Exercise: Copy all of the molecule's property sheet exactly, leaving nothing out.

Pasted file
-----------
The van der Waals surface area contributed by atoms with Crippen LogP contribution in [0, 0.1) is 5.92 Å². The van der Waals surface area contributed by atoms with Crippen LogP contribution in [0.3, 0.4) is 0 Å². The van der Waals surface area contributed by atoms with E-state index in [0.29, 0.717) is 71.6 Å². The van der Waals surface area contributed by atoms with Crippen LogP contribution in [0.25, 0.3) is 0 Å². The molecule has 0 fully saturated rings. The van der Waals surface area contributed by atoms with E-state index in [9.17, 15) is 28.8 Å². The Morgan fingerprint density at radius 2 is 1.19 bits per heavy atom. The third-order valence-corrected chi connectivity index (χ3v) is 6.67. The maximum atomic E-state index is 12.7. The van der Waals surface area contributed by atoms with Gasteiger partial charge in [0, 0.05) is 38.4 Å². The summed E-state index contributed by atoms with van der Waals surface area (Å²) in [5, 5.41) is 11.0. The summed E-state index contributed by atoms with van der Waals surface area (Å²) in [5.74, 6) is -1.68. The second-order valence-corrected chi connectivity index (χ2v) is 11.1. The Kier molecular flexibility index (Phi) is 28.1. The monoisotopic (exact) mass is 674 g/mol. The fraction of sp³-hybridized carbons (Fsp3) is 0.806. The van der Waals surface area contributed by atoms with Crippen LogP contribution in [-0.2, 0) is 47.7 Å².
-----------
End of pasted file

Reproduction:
The van der Waals surface area contributed by atoms with Crippen LogP contribution in [0, 0.1) is 5.92 Å². The van der Waals surface area contributed by atoms with Crippen LogP contribution in [0.3, 0.4) is 0 Å². The van der Waals surface area contributed by atoms with E-state index in [0.29, 0.717) is 71.6 Å². The van der Waals surface area contributed by atoms with Crippen LogP contribution in [0.25, 0.3) is 0 Å². The molecule has 0 fully saturated rings. The van der Waals surface area contributed by atoms with E-state index in [9.17, 15) is 28.8 Å². The Morgan fingerprint density at radius 2 is 1.19 bits per heavy atom. The third-order valence-corrected chi connectivity index (χ3v) is 6.67. The maximum atomic E-state index is 12.7. The van der Waals surface area contributed by atoms with Gasteiger partial charge in [0, 0.05) is 38.4 Å². The summed E-state index contributed by atoms with van der Waals surface area (Å²) in [5, 5.41) is 11.0. The summed E-state index contributed by atoms with van der Waals surface area (Å²) in [5.74, 6) is -1.68. The second-order valence-corrected chi connectivity index (χ2v) is 11.1. The Kier molecular flexibility index (Phi) is 28.1. The monoisotopic (exact) mass is 674 g/mol. The fraction of sp³-hybridized carbons (Fsp3) is 0.806. The van der Waals surface area contributed by atoms with Crippen LogP contribution in [-0.2, 0) is 47.7 Å².